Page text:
So it is no surprise that I was completely taken aback this morning when Disney released the first image of the “official” Star Wars: The Force Awakens one sheet and it was a photoshop montage! After almost two years of publicizing how director JJ Abrams begged Drew to come out of retirement to do the poster, and then teasing us with the magnificent promotional art Drew created for the film at D23, I was shocked that I wasn’t looking at a hand painted masterpiece from the man himself.

It was clear that whoever executed the final product definitely took their cues from Drew’s oeuvre, most likely in the form of endless comps the artist created to design his version of the poster. There is an attempt to recreate the daring color palette Drew is famous for, hints of bold outlines, some blown out highlights…but none of it rings true.

For months, I have been hearing about people exclaiming that they cried when they saw the new trailer, or almost fainted when they saw a new character design in toy form. This time around, I haven’t let my guard down to get that emotionally connected yet. I want to see the movie first before I buy in 100%. I want to know who these characters are before I fill my shelf with 3 ¾” plastic effigies to them. The trailers have definitely shown me that John Boyega and Daisy Ridley have brought their A-game, but it was seeing Drew’s D23 promo art that really endeared me to them for the first time. It made me want to go on an adventure with them. Looking at that art allowed me to believe that “this is going to be great!” And it was for that reason today I actually did shed tears for The Force Awakens, sitting at my desk, staring at my lifeless computer at a soulless photo montage movie poster. Tears of utter disappointment.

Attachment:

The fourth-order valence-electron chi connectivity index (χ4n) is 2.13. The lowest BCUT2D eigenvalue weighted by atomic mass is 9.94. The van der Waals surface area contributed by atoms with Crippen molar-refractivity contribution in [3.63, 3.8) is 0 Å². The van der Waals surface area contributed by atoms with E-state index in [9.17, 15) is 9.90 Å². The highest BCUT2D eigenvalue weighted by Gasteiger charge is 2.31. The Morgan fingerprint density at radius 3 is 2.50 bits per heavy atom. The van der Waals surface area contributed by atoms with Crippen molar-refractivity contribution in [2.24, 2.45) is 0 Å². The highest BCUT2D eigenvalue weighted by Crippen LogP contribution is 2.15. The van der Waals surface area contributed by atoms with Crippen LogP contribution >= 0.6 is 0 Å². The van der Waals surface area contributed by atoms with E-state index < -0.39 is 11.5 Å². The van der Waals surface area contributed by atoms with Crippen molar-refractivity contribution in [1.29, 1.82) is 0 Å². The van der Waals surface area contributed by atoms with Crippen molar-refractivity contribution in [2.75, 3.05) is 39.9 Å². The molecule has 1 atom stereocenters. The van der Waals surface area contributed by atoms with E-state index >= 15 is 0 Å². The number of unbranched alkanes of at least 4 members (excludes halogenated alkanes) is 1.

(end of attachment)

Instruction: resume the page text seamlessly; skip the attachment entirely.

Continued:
Drew's promo teaser art painted for the D23 convention

I was affected so deeply by the decision to use a photo comp poster over Drew’s art that I actually took the time to write this, and for those of you who know me or follow me, you know that I NEVER do anything like this. I have my opinions, as everybody does, but I don’t go plastering them all over the internet. But I felt like this had to be said. This isn’t about Star Wars, or Drew, or my childhood. This is about art, American culture, and Hollywood heritage. This is about tradition and integrity. I’m sure that whatever reasons where brought up in some big executive round table discussion about why it was valid to go with photoshop over a painting made perfect sense to those involved, but why? Why even discuss it in the first place? Why remove the human element out of such a human story? And if you are hell bent on going with photoshop, why not make it unique? Why try so hard to make it look like a Drew painting!?!? He was right there! I know hundreds of filmmakers who would give anything to have a Drew Struzan poster to accompany their film. I’m one of them! You had it and you threw it away? But only AFTER you showed us the possibility of how great Drew’s version would have been with the D23 art? It’s like serving filet mignon for an appetizer, and hot dogs for the main course. Like, 99¢ store deadstock hot dogs, not even Carney’s!